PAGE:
Gary Lewis to me was a class act. His group, “Gary Lewis & the Playboys,” got its first break as an obscure group at Disneyland in California. Although he was the son of comedian Jerry Lewis, he downplayed the association. So much so, many of us never realized the connection until much later. Even then, we liked Gary’s work better than his father’s. His big hit was “This Diamond Ring” in 1965. It was polished, the vocals were good, and it was catchy. This was followed by a string of other hits including,“Count Me In”“Everybody Loves A Clown”, and “She’s Just My Style.”

The group disbanded suddenly when Lewis was drafted into the Army and served in the Vietnam War from 1967-68. After his Army hitch, he went into obscurity as an owner of a Los Angeles music shop where he would also teach drumming lessons. In 1984, an agent contacted him and began booking him in different smaller venues. Since then, he has been performing 60 to 100 dates a year. Today, Lewis and his family reside in Honeoye Falls, New York.

Petula Clark went from child star to Commander of the Most Excellent Order of the British Empire (CBE). Along the way, she sold in excess of 68 million records based on such hits as: “A Sign of the Times”“Don’t Sleep in the Subway”“I Know a Place”“I Couldn’t Live Without Your Love”“This Is My Song”, etc. Her biggest hit though was “Downtown” in 1964. I remember when Ed Sullivan in New York rushed her from her plane to his stage. She looked a little confused at first but found her voice and belted out a hit which conquered America. “Downtown” was her first international hit and paved her way to fame and fortune, not just in song but in movies, the theater, as well as television. Today, at age 79, Pet still tours but not as actively as she once did. During the month of March, she is “down under” in Australia where she is making several appearances. What a classy lady.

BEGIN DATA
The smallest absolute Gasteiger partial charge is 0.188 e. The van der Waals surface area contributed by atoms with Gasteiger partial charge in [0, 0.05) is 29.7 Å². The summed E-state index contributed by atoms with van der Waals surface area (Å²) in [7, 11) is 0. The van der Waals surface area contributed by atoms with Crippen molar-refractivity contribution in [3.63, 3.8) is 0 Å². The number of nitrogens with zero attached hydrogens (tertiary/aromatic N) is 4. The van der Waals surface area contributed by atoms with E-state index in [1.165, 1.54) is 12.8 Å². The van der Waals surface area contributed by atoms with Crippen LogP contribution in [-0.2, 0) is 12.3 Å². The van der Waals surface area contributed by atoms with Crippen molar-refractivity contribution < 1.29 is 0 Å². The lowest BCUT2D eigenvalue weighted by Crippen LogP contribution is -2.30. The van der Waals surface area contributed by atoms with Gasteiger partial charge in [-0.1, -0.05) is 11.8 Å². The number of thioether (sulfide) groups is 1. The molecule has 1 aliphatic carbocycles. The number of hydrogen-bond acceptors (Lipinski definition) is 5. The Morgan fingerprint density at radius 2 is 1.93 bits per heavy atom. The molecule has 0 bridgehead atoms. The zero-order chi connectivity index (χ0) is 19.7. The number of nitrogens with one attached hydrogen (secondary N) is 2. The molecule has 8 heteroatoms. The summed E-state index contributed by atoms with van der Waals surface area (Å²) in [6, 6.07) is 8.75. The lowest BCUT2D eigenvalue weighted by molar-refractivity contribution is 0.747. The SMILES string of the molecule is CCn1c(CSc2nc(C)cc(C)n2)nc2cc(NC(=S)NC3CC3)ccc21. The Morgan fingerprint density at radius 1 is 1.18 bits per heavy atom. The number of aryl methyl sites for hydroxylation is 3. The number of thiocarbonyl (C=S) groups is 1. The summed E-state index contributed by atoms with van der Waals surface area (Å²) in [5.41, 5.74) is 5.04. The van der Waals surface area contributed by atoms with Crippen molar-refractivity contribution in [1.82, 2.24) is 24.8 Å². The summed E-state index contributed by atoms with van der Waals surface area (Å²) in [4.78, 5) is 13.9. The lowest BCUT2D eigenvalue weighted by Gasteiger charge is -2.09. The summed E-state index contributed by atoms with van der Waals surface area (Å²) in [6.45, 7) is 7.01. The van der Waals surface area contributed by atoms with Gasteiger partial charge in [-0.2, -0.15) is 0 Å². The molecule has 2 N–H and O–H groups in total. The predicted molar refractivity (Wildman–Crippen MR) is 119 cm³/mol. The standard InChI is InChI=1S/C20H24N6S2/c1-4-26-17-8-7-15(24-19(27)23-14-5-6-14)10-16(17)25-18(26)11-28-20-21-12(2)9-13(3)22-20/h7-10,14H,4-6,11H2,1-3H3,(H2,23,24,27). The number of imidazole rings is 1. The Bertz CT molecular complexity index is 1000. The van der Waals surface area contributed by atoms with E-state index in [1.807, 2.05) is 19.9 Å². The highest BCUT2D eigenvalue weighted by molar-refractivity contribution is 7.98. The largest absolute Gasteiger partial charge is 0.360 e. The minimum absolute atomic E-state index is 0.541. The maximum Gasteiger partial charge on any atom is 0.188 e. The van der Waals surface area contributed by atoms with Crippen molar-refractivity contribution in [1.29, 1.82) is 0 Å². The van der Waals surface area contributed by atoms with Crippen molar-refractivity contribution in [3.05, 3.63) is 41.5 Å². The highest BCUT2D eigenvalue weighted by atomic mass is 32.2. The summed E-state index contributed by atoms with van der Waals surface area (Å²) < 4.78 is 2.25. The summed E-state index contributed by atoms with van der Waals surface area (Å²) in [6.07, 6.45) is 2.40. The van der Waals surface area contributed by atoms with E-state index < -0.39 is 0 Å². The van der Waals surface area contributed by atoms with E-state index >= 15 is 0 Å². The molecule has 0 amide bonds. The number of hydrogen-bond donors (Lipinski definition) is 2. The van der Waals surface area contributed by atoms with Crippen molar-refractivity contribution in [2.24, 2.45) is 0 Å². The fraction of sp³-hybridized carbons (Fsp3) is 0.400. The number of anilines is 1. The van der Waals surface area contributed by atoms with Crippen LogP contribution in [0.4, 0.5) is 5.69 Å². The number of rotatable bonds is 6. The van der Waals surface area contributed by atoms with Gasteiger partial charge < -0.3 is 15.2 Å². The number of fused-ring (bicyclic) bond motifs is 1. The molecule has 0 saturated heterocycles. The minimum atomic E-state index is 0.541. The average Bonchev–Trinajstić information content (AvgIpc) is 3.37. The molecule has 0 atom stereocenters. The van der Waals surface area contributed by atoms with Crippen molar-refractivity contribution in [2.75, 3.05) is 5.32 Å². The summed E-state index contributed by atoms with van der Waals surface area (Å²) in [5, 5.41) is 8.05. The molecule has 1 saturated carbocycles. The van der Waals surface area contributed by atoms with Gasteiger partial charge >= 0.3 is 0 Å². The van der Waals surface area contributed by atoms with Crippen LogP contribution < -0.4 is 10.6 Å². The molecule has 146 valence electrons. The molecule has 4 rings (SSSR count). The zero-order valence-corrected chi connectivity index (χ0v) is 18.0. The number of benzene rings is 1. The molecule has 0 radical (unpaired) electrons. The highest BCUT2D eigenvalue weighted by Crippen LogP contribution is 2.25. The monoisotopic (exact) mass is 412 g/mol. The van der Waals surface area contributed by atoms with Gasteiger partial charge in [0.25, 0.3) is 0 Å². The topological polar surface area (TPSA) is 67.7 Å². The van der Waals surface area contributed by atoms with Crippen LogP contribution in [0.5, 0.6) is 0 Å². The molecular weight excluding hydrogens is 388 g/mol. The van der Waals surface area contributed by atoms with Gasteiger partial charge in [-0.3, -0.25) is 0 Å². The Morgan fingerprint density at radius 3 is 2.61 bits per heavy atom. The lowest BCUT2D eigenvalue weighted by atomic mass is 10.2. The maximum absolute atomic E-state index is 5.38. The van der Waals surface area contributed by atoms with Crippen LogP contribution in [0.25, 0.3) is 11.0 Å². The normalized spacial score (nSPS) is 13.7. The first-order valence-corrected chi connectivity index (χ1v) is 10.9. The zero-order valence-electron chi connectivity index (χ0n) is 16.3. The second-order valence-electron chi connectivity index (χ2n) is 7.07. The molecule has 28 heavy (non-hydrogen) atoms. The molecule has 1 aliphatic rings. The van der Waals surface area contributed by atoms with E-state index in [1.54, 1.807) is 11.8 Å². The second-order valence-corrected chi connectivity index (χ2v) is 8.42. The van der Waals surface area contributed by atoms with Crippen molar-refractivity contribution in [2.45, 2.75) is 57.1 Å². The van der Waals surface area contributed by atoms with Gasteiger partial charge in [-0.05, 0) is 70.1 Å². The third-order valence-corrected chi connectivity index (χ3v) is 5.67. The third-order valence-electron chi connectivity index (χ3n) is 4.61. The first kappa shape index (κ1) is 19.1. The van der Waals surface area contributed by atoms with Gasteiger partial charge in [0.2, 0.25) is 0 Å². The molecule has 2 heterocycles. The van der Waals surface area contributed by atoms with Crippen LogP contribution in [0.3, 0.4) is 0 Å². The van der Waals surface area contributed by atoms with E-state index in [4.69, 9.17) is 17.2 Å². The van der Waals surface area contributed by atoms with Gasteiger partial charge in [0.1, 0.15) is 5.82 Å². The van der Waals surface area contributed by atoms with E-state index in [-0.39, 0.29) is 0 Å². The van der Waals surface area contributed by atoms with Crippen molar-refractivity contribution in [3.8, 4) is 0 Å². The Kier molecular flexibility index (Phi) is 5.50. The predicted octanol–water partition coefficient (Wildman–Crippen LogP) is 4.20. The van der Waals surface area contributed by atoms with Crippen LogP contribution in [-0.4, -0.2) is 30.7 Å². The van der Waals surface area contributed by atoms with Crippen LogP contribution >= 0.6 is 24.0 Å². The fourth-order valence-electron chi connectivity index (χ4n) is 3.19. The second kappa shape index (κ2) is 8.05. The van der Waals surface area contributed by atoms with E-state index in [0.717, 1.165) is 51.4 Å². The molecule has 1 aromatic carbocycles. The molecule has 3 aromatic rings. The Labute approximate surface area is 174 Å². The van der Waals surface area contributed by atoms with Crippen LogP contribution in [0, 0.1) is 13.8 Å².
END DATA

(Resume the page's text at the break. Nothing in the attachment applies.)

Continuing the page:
There were, of course, many other musicians I remember during this rich period of popular music, as there would be many more in the remainder of my school years as I moved to Chicago, then on to Cincinnati, but these four stand out in my mind. As a kid in Connecticut, I listened to their music late at night on WABC in New York. Whenever I hear these songs, I think back to my youth. I clearly remember the summer, autumn and winter of 64, the spring of 65, and I can still smell the seasons. I find it interesting how our senses conjure up specific images in our mind, particularly sound, sight and smell. Different sounds, different chapters in our lives. This happens to be my generation. Different generations, different music, but the same sort of memories.

So, where are they now? Most are still alive and kicking, but I carry all of them with me wherever I go.

Keep the Faith!

Note: All trademarks both marked and unmarked belong to their respective companies.

Tim Bryce is a writer and the Managing Director of M&JB Investment Company (M&JB) of Palm Harbor, Florida and has over 30 years of experience in the management consulting field. He can be reached [email protected]

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Copyright © 2012 by Tim Bryce. All rights reserved.